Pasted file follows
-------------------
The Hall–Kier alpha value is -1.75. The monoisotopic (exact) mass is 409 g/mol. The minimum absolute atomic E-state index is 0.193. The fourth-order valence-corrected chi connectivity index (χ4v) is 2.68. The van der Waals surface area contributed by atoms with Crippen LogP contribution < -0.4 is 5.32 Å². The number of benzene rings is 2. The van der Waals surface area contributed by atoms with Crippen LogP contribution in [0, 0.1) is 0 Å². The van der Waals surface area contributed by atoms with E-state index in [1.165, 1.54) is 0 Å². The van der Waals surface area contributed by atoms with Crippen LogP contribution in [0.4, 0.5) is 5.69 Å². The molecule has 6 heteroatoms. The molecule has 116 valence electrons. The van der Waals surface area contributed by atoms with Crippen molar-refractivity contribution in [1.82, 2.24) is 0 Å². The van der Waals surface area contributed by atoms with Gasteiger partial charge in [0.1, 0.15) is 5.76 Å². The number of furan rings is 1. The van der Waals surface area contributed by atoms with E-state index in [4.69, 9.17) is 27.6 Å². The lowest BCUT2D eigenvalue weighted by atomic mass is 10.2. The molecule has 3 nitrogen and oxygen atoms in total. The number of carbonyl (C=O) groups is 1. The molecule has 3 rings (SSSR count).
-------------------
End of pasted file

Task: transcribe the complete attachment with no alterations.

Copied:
The Hall–Kier alpha value is -1.75. The monoisotopic (exact) mass is 409 g/mol. The minimum absolute atomic E-state index is 0.193. The fourth-order valence-corrected chi connectivity index (χ4v) is 2.68. The van der Waals surface area contributed by atoms with Crippen LogP contribution < -0.4 is 5.32 Å². The number of benzene rings is 2. The van der Waals surface area contributed by atoms with Crippen LogP contribution in [0, 0.1) is 0 Å². The van der Waals surface area contributed by atoms with E-state index in [1.165, 1.54) is 0 Å². The van der Waals surface area contributed by atoms with Crippen LogP contribution in [0.4, 0.5) is 5.69 Å². The molecule has 6 heteroatoms. The molecule has 116 valence electrons. The van der Waals surface area contributed by atoms with Crippen molar-refractivity contribution in [1.82, 2.24) is 0 Å². The van der Waals surface area contributed by atoms with Gasteiger partial charge in [0.1, 0.15) is 5.76 Å². The number of furan rings is 1. The van der Waals surface area contributed by atoms with E-state index in [4.69, 9.17) is 27.6 Å². The lowest BCUT2D eigenvalue weighted by atomic mass is 10.2. The molecule has 3 nitrogen and oxygen atoms in total. The number of carbonyl (C=O) groups is 1. The molecule has 3 rings (SSSR count).